With all that said, I think it’s good to criticize Cool Japan in the sense that it’s tax money going into certain industries that may very well not going to put that money into good use. After all, it’s a form of export, not exactly domestic spending. And Japanese politics is not quite that shining image of “acting for the public benefit.” But then again this money is the kind of money that footed the bills of things like Little Witch Academia and Death Billiards, so as beneficiaries of Cool Japan, it might not be in our place to really say much about that.

Well, no, we can still not like Cool Japan. Because until they solve this problem…well, I guess they are trying? It is a face thing isn’t it. I wonder if that ever crosses Koike’s mind.

PS. And here is Roland Kelts on Cool Japan 2013. You tell me what his take is.

PPS. Hello Kitty is a pretty cool story.

PPPS. This post is brought to you by XKCD.

Gatchaman Crowds Is the Tumblr of Social Media Anime

This post contains content up to episode 3.


I’m not going to get into the whole “SJW” thing but I think there’s a visual aesthetic at work in Gatchaman Crowds. I think it’s not a coincidence that MESS looks like a bunch of tiny, moving single-color cubes of various colors. Nor is that the offkai is a collage party. [I wonder how much of it was inspired by gaijin train hijacking customs.] I guess this is as close as themes can intermix with visuals? It’s about the sort of visuals, the clipart-style of sharing, the unit of information. The way we exchange them today and how they do it in the anime.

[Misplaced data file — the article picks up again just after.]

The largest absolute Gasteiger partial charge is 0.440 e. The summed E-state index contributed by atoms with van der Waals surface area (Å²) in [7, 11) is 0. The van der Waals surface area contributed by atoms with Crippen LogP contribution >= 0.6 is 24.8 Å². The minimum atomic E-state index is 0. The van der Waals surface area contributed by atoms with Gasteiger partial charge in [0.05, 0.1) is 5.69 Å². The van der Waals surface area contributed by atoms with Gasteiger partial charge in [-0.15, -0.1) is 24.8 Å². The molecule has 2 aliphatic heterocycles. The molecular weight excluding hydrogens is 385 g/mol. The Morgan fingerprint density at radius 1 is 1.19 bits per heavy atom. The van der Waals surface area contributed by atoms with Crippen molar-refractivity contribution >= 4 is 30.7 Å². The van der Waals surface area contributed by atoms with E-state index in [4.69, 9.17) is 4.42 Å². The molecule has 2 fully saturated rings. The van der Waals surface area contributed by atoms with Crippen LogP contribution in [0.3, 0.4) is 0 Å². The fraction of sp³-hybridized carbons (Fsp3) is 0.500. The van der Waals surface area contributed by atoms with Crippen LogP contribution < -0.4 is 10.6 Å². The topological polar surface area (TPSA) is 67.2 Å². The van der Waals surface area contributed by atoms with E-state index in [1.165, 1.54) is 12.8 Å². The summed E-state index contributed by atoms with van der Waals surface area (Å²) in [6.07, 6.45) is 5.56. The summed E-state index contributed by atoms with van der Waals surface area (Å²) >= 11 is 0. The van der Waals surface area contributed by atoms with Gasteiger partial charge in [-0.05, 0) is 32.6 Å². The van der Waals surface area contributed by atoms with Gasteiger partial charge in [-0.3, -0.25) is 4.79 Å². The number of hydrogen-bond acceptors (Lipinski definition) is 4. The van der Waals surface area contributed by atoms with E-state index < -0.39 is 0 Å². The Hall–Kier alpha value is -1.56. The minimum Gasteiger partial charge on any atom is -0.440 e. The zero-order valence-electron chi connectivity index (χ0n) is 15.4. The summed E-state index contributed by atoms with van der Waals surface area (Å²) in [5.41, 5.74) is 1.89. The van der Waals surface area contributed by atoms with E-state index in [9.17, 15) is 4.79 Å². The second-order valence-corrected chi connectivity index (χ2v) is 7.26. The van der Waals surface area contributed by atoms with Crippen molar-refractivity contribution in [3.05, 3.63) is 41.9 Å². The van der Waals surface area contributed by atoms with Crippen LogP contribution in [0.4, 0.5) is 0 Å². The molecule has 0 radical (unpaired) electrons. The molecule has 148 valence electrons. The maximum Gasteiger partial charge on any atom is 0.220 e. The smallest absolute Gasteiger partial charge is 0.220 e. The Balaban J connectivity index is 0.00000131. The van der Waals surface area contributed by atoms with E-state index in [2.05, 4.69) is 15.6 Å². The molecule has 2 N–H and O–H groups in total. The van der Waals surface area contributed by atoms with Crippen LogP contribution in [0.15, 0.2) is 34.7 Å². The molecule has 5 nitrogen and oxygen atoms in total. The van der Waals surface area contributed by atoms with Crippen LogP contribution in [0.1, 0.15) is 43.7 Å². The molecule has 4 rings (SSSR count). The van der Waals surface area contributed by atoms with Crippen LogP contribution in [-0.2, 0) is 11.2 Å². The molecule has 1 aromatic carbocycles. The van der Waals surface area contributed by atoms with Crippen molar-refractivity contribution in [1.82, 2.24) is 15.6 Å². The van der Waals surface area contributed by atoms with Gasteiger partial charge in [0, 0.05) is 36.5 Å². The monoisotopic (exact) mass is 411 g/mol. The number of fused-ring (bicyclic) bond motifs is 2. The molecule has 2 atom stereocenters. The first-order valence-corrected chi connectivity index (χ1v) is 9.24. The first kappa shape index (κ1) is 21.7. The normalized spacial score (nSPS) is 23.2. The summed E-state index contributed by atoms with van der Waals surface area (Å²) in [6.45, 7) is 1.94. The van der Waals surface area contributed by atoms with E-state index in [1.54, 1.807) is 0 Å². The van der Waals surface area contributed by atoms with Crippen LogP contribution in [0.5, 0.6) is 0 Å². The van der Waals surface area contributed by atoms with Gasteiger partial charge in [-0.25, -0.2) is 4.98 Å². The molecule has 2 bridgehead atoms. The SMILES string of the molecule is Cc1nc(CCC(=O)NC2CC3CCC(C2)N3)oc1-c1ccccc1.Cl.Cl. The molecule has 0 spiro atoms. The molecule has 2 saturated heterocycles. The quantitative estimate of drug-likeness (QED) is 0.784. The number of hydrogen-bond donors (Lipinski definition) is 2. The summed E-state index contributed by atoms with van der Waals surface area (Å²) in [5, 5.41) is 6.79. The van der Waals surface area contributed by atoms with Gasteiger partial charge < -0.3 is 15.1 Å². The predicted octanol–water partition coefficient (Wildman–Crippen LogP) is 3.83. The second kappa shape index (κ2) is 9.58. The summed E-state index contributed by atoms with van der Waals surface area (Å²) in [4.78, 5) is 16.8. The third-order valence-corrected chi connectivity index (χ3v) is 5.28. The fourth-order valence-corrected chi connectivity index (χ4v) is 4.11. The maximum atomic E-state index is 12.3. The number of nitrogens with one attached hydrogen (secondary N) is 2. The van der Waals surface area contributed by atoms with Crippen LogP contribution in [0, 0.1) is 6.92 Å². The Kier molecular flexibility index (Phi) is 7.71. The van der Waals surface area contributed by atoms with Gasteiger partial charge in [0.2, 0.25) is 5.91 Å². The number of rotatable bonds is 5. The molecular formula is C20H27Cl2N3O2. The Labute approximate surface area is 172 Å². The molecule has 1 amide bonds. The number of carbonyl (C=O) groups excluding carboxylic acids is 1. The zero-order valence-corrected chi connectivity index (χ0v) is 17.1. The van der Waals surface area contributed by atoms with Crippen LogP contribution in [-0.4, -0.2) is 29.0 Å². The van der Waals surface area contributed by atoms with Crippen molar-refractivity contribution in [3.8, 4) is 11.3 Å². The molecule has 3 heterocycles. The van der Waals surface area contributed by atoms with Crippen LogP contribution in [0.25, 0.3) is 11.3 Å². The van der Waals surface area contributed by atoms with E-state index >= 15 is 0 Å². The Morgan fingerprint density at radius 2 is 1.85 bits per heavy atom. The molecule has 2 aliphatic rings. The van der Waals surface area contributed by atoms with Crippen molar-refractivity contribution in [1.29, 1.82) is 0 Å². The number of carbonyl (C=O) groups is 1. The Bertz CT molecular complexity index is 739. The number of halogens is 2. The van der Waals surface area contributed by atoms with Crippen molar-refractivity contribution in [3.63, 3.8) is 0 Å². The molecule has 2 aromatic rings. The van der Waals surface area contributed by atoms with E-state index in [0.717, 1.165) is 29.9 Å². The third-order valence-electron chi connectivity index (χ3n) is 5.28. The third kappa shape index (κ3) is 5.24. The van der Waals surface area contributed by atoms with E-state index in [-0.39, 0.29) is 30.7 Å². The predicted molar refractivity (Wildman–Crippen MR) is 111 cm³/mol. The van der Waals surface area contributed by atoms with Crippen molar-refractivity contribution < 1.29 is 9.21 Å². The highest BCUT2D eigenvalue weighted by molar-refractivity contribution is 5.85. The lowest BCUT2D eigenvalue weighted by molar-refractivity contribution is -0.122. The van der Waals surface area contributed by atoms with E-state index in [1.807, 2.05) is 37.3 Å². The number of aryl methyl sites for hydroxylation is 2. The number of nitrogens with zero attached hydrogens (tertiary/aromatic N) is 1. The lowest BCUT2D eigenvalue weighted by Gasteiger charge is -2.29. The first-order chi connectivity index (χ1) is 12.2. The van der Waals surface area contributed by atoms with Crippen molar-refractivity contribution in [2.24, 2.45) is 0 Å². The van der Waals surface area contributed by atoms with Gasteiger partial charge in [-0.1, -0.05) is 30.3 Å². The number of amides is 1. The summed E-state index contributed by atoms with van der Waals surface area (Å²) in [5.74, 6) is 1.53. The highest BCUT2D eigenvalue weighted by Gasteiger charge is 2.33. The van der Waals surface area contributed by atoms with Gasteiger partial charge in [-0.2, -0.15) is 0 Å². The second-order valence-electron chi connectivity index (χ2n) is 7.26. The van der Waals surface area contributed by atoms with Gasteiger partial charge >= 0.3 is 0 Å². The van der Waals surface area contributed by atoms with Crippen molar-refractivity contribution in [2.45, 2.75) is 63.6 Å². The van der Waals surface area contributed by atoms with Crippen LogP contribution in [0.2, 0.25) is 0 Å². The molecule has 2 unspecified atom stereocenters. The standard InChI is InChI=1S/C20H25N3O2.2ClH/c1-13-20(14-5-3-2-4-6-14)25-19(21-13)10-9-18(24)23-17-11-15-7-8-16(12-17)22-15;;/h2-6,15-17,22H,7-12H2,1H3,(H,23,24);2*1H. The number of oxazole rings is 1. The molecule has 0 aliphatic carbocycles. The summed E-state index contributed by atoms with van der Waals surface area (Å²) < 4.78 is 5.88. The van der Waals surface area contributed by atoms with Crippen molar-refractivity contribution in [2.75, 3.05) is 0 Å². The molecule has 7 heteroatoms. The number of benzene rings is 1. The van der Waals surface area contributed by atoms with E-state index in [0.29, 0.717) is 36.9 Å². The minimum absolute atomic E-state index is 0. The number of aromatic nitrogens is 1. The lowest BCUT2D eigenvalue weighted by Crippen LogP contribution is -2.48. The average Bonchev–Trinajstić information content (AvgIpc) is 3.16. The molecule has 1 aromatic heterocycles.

Personally, Tumblr and Pinterest remind me of what feels like Gatchaman Crowd’s latest social networking efforts–labor organizational platform can be summed up as a colorful pipe collage-dream. I mean, at least GALAX has shortcomings that are well-recognized. And it’s kind of odd that episode 3 is labeled “Futurism” because the only visible people that call those who don’t believe in altruism as “enemies” are Futurists. I don’t remember if communism is compatible with such principles, but it sure didn’t require a logistical supercomputer powered by Tange Sakura. Well, maybe that’s why communism doesn’t work so well in practice.

I’m exaggerating, of course. Topologically, twitter and live chat-style (think DOLLARS) forums are always the closest realization of these common Web 2.0 fantasies. (And it’s good to pause and credit Eden of the East for something a little more original there.) GALAX, for better or worse, starts out ballsy. If students fighting their teachers (the establishment) to save their friends not symbolic of what GALAX is up to in the big picture, then I quit Kenji Nakamura. DRRR seems comparatively spineless in comparison, in terms of the statements of what it is trying to say. Maybe it’s more tribal-status-quo, rather than something like GALAX that unites people across class and age boundaries. In a more altruistic way.